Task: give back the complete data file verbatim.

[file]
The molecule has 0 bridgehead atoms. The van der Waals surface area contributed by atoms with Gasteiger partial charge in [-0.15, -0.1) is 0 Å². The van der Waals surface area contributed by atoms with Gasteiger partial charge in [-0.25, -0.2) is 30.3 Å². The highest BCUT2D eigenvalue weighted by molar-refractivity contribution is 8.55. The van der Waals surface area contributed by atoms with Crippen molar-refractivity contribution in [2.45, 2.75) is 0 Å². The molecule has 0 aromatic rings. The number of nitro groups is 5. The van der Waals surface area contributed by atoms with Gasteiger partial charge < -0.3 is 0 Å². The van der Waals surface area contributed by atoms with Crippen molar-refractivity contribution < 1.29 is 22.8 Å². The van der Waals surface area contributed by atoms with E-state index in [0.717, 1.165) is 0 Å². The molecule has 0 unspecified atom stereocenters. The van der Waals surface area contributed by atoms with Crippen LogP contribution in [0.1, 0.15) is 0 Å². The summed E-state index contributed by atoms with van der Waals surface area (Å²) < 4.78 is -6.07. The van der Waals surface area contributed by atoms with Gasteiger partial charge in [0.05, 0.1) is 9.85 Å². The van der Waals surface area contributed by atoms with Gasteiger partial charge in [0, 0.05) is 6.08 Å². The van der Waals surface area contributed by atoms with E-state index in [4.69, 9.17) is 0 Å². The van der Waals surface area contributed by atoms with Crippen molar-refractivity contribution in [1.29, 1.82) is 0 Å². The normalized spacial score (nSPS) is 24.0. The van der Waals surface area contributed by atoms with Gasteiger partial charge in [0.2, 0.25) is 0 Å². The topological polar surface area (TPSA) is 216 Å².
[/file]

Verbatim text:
The molecule has 0 bridgehead atoms. The van der Waals surface area contributed by atoms with Gasteiger partial charge in [-0.15, -0.1) is 0 Å². The van der Waals surface area contributed by atoms with Gasteiger partial charge in [-0.25, -0.2) is 30.3 Å². The highest BCUT2D eigenvalue weighted by molar-refractivity contribution is 8.55. The van der Waals surface area contributed by atoms with Crippen molar-refractivity contribution in [2.45, 2.75) is 0 Å². The molecule has 0 aromatic rings. The number of nitro groups is 5. The van der Waals surface area contributed by atoms with Gasteiger partial charge < -0.3 is 0 Å². The van der Waals surface area contributed by atoms with Crippen molar-refractivity contribution < 1.29 is 22.8 Å². The van der Waals surface area contributed by atoms with E-state index in [0.717, 1.165) is 0 Å². The molecule has 0 unspecified atom stereocenters. The van der Waals surface area contributed by atoms with Crippen LogP contribution in [0.1, 0.15) is 0 Å². The summed E-state index contributed by atoms with van der Waals surface area (Å²) < 4.78 is -6.07. The van der Waals surface area contributed by atoms with Gasteiger partial charge in [0.05, 0.1) is 9.85 Å². The van der Waals surface area contributed by atoms with Gasteiger partial charge in [0, 0.05) is 6.08 Å². The van der Waals surface area contributed by atoms with E-state index in [4.69, 9.17) is 0 Å². The van der Waals surface area contributed by atoms with Crippen molar-refractivity contribution in [1.29, 1.82) is 0 Å². The normalized spacial score (nSPS) is 24.0. The van der Waals surface area contributed by atoms with Gasteiger partial charge in [0.2, 0.25) is 0 Å². The topological polar surface area (TPSA) is 216 Å².